AP and Denver Post Profile Marler Clark Listeria Cantaloupe Cases
The families of George Drinkwalter’s “Neb. family hopes changes follow listeria outbreak” and William Beach “Family of listeria victim, 87, shocked by news of cause”, honored their husbands and fathers by speaking out about their lives and their untimely deaths. Food producers and politicians – pay attention! Here are some exerpts:
William Beach did what old folks with sensitive stomachs do: He found cantaloupe was agreeing with him that week, and so he ate it for five days straight.
Beach’s wife, Monette, was happy to keep buying the melons for her retired husband — until the former Oklahoma truck driver got so sick that he couldn’t speak or climb up off the floor where he had fallen.
At an Oklahoma City hospital on Sept. 1, the ailing, 87-year-old great-grandfather bled so profusely during an intubation attempt that the family was “devastated” from all the blood, one of Beach’s daughters said.
“I knew about food poisoning,” said Hathaway, 61. “I certainly didn’t know you could get it from cutting into a cantaloupe and using the same knife to cut it up.”
Like others, the Beach family has joined a lawsuit filed against Jensen Farms and its distributor, Frontera Produce. They said they hope the suit will help bring out answers to the outbreak and prevent future listeria cases.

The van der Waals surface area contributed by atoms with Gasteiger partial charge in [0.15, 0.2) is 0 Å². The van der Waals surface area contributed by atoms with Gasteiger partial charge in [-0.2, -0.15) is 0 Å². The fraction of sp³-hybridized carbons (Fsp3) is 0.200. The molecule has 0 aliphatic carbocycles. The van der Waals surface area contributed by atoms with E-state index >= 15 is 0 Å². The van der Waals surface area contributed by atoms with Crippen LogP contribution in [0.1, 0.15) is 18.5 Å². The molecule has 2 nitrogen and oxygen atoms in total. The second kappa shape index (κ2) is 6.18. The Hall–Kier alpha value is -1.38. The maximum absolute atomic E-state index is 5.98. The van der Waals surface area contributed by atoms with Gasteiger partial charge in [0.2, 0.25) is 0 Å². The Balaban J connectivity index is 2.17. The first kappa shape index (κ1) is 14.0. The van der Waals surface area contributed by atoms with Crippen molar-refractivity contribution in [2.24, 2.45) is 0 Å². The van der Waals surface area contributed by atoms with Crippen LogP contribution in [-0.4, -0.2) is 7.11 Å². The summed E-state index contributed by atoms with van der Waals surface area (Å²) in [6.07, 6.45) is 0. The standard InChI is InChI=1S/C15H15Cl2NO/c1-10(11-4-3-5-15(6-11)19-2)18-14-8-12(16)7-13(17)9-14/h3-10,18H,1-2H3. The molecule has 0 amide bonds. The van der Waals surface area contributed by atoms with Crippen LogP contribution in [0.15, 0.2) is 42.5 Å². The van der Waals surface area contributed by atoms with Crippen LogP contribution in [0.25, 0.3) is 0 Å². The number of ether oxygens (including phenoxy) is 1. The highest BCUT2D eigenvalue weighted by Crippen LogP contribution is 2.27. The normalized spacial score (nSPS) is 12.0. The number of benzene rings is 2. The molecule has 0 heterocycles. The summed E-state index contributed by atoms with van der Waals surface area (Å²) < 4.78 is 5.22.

Hathaway and Graham said their focus is now on their mother, who is 85. She and William had lived independently until now, going to their local community center to walk 16 laps to reach a mile.
“I worry about her. She just cries and cries,” Hathaway said. “She asks me, Brenda, did he suffer? We’re not leaving her alone. We don’t expect her to go back to the house.”
George Drinkwalter’s relatives hope no other family will have to endure what they have in the past month. They say the Cody, Neb., man’s life was cut short because of the fruit he chose to eat for breakfast.
“It was hard to watch him die the way he did die,” Randy Drinkwalter, of North Platte, one of George’s four sons, told The Associated Press in an interview Monday.
Drinkwalter’s wife, Isla, said he was in good health before eating cantaloupe for breakfast a couple days in a row. In fact, George Drinkwalter had visited his doctor for a check-up and was told he was looking good shortly before he showed any symptoms, she said.
On Sept. 8, he started shaking, she said. The next day, he fell at home and had to be rushed by ambulance to the Valentine, Neb., hospital.
“He was still doing good until this damn cantaloupe deal,” said Keith Drinkwalter, who lives in Chadron.
The Drinkwalter family hasn’t decided yet whether file a lawsuit against the cantaloupe producer and distributors. Family members hope that telling their story might help lead to a safer food production system, and maybe more consumers will be inspired to take precautions such as washing fruits and vegetables and cooking meat thoroughly.
“If we could prevent one other family from going through what we have, it will be worth it,” Keith Drinkwalter said.
“Somehow we’ve got to figure out a way, so it doesn’t happen again,” said Darrell Drinkwalter, who lives in Casper, Wyo.